SD standard deviation, GCS Glasgow Coma Scale, TBI traumatic brain injury

*Continuous drugs used: norepinephrine, dopamine, dobutamine, propofol, clonidine, sodium nitroprusside, labetalol, alteplase, heparin, isosorbide dinitrate, nitroglycerin, atosiban

Table 2

Patients’ 48 h outcome according to the type of care provided

 

Type of care

Outcome at 48 h (= n)

Total (n = 979)

Simple clinical examination

(n = 324) (33.1%)

Emergency treatment

(n = 615) (62.8%)

Resuscitation or life-saving measures

(n = 40) (4.1%)

Hospitalized in intensive care unit

425 (43.4)

75 (7.7)

325 (33.2)

25 (2.6)

Hospitalized in intermediate care unit

196 (20)

96 (9.8)

96 (9.8)

4 (0.4)

Hospitalized in ward division

181 (18.5)

70 (7.2)

108 (11.0)

3 (0.3)

Transfer to another institution

88 (9)

42 (4.3)

45 (4.6)

1 (0.1)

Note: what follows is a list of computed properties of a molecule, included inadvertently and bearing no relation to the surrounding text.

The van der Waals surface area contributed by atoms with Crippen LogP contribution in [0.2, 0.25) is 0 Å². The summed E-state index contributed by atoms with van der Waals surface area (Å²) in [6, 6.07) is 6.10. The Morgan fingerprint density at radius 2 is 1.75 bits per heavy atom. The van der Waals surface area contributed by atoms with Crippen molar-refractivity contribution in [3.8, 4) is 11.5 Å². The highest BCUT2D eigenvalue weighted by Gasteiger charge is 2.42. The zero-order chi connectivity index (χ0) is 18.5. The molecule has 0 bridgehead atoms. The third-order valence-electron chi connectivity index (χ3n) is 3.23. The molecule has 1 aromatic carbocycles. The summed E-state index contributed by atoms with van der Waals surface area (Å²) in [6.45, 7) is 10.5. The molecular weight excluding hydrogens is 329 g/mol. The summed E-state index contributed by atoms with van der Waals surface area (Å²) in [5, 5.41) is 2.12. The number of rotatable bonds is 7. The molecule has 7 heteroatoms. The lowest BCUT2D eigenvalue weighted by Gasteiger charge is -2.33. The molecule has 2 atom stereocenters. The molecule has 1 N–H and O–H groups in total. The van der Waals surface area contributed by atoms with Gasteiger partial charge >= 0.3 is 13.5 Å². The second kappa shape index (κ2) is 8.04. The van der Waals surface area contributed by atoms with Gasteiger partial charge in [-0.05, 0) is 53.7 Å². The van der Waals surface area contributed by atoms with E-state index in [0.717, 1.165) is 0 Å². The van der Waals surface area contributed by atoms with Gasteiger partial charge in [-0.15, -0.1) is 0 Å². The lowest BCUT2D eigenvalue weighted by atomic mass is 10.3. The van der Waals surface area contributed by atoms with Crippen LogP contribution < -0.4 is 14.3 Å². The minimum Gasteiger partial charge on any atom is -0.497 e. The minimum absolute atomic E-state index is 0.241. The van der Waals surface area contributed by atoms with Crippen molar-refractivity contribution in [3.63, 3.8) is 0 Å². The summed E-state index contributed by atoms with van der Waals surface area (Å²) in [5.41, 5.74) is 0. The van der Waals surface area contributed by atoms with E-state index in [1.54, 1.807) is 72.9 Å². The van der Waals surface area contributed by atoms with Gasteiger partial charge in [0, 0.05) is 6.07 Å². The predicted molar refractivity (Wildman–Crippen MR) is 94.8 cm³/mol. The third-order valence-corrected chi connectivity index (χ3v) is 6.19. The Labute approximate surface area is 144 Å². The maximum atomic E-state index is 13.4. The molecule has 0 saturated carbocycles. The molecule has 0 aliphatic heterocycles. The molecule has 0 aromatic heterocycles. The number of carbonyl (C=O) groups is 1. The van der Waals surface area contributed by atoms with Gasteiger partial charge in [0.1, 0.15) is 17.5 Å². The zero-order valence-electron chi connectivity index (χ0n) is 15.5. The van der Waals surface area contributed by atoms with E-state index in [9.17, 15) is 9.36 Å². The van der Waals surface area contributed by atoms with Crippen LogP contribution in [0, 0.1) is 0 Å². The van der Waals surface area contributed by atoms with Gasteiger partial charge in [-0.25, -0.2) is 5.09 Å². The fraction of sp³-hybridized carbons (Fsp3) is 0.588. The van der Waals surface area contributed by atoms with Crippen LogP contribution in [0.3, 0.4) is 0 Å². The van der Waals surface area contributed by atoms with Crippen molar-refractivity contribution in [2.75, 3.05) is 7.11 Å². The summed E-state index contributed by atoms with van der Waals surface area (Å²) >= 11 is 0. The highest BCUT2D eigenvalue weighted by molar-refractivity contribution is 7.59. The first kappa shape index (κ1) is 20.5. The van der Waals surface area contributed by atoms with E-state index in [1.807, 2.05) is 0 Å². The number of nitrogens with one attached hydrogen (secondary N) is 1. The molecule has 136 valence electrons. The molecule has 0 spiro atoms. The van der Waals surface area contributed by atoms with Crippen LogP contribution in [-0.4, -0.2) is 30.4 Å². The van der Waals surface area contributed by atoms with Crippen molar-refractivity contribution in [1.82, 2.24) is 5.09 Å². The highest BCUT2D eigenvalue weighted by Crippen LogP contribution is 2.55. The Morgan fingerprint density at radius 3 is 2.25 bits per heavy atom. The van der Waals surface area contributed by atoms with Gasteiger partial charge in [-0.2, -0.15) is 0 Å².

Hospitalized and returned home

44 (4.5)

34 (3.5)

10 (1.0)

Not hospitalized, discharged

9 (0.9)

4 (0.4)

5 (0.5)

Died: 0–1 h (after admission)

3 (0.3)

1 (0.1)

2 (0.2)

Died: 1–6 h

3 (0.3)

3 (0.3)

Died: 6–24 h

19 (1.9)

14 (1.4)

5 (0.5)

Died: 24–48 h

11 (1.1)

2 (0.2)

9 (0.9)

Operational characteristics (Table 3).

The median distance by air between hospitals was 35.4 km. The median distance by road calculated using Google Maps® was 47.7 km. The overall duration from origin to destination by air was 12 min.
Table 3

Operational characteristics

 

HEMS

Road (estimated)

Total missions, n

979

979

Median distance (km) (IQR)